So this is a pic of my normal photo set up. It's about as bare bones as you can get- a couple of halogen lamps, a couple of pieces of white paper and a cheap digital camera and you're good to go. The important thing to keep in mind is that the back of the paper should curve up into the vertical section, not be creased; this gives the illusion of a large white room and causes the light to reflect in more naturally. Time it takes to set up? 15 seconds. The models hold the paper in place and you can maneuver your camera so that all that you can see is the model and the white paper.
Of course there are some problems with this set up, mostly that the lighting isn't exactly the best. There are occasionally shadows or the lighting doesn't make the model pop as much as you might want. In that case I turn to my friend GIMP and his tools Brightness/Contrast.
GIMP is a free photo-editing software that, if you don't own, you should download. It's a great way to quickly crop photos and touch them up a bit. If I don't feel that a particular shot had enough light I'll boot up GIMP and go to Colors -> Adjust Brightness and Contrast. Moving them both up together keeps the quality of the coloring consistent, but try to keep to around 30% increase, increasing or decreasing depending on your own personal taste. You can even get rid of blurriness to some degree by using the Sharpen tool, always useful when you just don't want to go back and set up another shot.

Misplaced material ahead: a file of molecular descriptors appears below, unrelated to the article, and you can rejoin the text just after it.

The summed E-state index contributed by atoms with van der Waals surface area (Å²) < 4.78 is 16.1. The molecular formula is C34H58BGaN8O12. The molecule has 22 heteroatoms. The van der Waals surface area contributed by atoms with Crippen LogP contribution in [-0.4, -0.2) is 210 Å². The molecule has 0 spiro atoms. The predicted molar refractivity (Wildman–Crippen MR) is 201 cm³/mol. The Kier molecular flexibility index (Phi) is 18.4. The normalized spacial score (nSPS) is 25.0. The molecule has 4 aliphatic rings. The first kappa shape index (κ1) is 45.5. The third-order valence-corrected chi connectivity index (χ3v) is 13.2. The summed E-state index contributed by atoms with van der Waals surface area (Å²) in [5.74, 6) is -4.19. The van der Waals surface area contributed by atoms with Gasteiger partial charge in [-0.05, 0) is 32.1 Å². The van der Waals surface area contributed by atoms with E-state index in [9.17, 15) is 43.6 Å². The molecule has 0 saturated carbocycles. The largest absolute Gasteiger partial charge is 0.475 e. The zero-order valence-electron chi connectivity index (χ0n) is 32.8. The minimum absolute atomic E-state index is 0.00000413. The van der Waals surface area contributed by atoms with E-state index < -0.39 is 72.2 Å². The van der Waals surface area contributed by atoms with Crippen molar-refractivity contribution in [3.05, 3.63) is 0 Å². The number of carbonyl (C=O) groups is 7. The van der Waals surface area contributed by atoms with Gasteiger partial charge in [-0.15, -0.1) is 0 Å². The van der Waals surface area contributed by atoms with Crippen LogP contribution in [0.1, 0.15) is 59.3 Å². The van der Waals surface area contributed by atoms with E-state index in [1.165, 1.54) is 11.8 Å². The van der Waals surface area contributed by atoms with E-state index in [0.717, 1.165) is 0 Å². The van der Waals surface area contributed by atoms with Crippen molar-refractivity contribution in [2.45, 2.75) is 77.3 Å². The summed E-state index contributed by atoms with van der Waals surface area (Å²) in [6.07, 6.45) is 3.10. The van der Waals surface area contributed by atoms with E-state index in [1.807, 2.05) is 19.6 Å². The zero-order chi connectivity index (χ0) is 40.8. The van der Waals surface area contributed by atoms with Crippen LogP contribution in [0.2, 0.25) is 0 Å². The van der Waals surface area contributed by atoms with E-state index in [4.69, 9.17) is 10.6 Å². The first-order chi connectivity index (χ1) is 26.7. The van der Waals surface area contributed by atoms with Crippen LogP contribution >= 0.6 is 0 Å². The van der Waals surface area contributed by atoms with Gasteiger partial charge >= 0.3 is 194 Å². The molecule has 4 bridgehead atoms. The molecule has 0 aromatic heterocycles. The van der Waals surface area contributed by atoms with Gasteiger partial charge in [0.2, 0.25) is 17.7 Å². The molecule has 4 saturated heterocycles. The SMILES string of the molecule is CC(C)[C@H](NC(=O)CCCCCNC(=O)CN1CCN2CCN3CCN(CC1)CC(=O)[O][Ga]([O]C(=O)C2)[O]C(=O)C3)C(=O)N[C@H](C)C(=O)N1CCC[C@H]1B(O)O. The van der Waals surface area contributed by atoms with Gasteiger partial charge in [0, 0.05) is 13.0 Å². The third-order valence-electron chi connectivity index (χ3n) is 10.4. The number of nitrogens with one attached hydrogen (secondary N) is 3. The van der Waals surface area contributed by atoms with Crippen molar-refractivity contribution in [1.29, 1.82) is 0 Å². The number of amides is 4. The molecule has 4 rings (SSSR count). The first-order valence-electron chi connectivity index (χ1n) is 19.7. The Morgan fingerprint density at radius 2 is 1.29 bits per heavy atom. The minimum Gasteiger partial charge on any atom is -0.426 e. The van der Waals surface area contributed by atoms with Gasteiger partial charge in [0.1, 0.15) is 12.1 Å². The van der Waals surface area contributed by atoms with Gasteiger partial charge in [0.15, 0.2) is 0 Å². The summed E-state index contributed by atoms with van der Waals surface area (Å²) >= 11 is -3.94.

I hope this was helpful. There are a lot of better and more elaborate set ups that you can use, but if you're like me and either don't want to build a photo box or want to be able to take a shot no matter where in your home you happen to be, the cheap pieces-of-paper approach can definitely be useful. Some ways to improve this technique include using larger pieces of paper, having a cyan/magenta/yellow pattern in the background, and getting more lamps positioned at different angles.
As always, post your comments and questions or contact me directly at email@example.com.